Geared Up: Bikepacking Edition

Scott MTB RC Lace, $200

Scott’s lace-up cross-country cycling shoe performs admirably as a bikepacking and touring shoe. Originally aimed at off-road racers, it is fairly stiff, rated at 9/10 by Scott, looks great, and has a sticky rubber sole that covers the carbon fiber last. Walking in the shoes is actually quite comfortable because the toe articulates under pressure. While the high-vis laces are bright by any standard, the MTB RC Lace ships with a set of black laces as well if you prefer to keep it low key. Its upper is very supple, and because of the lace-up design it can easily accommodate a wide variety of instep sizes and shapes. This is also handy when you want to wear thicker socks. The MTB RC Lace shoes do run a tad large. I normally wear a 42.5, and the 42 offered a nice roomy fit. –NL

Pearl Izumi X-Alp Launch II, $160

Along with Shimano’s XM7 (featured in the March issue), Pearl Izumi’s X-Alp Launch II are the most walking friendly of the bunch. They even look like a pair of hiking shoes. With a single Boa closure and a Velcro strap, they easily adjust on the fly. While they are a treat off the bike, they do give up some rigidity to do so. Because of that I would recommend them for mountain bike trips with shorter days or routes with plenty of time in camp. The X-Alps are a roomier shoe, great for riders with wider or more voluminous feet. Note that Pearl Izumi shoes run small. I wore a pair of 43s instead of my normal 42.5. –NL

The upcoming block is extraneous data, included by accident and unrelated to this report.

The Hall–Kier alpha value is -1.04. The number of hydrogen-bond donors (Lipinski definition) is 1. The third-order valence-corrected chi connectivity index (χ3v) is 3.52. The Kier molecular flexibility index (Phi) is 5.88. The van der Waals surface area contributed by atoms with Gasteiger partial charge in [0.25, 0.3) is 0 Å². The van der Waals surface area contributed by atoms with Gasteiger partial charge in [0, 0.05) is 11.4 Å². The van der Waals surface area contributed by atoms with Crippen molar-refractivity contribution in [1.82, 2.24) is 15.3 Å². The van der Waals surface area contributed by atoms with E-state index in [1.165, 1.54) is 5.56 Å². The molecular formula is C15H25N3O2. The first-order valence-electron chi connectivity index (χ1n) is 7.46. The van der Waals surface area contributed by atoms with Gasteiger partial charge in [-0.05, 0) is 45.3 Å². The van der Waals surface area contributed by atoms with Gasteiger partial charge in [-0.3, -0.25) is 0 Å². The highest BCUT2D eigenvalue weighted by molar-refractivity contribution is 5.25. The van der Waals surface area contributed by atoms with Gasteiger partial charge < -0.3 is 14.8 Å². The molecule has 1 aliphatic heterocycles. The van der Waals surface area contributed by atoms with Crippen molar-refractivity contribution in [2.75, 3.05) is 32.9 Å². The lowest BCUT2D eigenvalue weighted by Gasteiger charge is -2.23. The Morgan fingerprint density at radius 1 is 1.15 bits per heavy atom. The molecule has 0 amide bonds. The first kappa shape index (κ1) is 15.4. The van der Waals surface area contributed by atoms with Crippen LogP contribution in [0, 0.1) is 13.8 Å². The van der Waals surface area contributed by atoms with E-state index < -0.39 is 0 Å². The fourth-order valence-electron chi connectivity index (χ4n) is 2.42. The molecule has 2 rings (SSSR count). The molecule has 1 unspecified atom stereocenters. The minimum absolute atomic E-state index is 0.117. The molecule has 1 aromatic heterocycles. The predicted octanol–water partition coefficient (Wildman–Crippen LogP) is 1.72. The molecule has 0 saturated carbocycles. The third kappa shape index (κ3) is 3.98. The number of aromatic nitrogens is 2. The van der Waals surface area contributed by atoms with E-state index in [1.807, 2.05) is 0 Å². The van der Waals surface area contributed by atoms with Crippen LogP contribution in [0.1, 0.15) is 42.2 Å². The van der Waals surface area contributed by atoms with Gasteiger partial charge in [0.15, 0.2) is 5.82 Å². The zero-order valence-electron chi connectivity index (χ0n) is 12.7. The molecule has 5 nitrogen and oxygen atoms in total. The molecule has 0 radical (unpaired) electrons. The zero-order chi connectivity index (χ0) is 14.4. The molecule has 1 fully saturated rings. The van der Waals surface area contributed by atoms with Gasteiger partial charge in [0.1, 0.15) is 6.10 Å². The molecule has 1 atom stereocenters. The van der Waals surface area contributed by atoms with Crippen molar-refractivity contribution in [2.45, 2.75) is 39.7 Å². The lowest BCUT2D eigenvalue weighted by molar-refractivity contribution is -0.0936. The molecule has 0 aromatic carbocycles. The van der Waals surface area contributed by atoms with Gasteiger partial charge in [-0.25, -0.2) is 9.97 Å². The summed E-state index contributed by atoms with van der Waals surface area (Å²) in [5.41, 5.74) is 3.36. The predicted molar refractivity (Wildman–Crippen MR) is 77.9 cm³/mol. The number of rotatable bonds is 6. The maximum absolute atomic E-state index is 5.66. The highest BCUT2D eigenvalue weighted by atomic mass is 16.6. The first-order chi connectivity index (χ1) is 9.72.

Specialized Recon, $225

Specialized designed the Recon for mixed-surface riding. While it’s also offered in a bright yellow/orange, the subtle look of the black with tan rubber sole will appeal to more touring cyclists. It’s a great shoe. The upper is not as supple as the Scott RC Lace, but that’s not a concern. The Recon’s comfort is excellent, and its SlipNot tread offers fantastic traction. I wore them in Sedona on some slippery rock and never felt in peril. Specialized rates its stiffness at 10/13 (don’t ask), putting them at the more efficient end of the spectrum. Sizing is spot on. I wore a 42.5 and it was ideal, allowing for thicker socks if needed. –NL

Giro Terraduro, $180

While known for its helmets, Giro’s shoe line, like its apparel, is very strong. The Terraduro is not a new model, but it does have features that appeal to bikepackers. It is heavier than a pair of XC race shoes, but this is due in part to its excellent Vibram sole. Off-bike confidence is really high with the Terraduro, and it offers great protection from rocks when barreling down a trail. Two Velcro straps supplement a ratcheting strap. Adjustment is easy and secure. All-day comfort is great, so much so that a couple of guide friends of mine wear the Terraduros while riding with clients. I did go up a half size with the Giro shoes, using a pair of 43s. –NL

Rolf Alsea XR Plus wheels, $1,899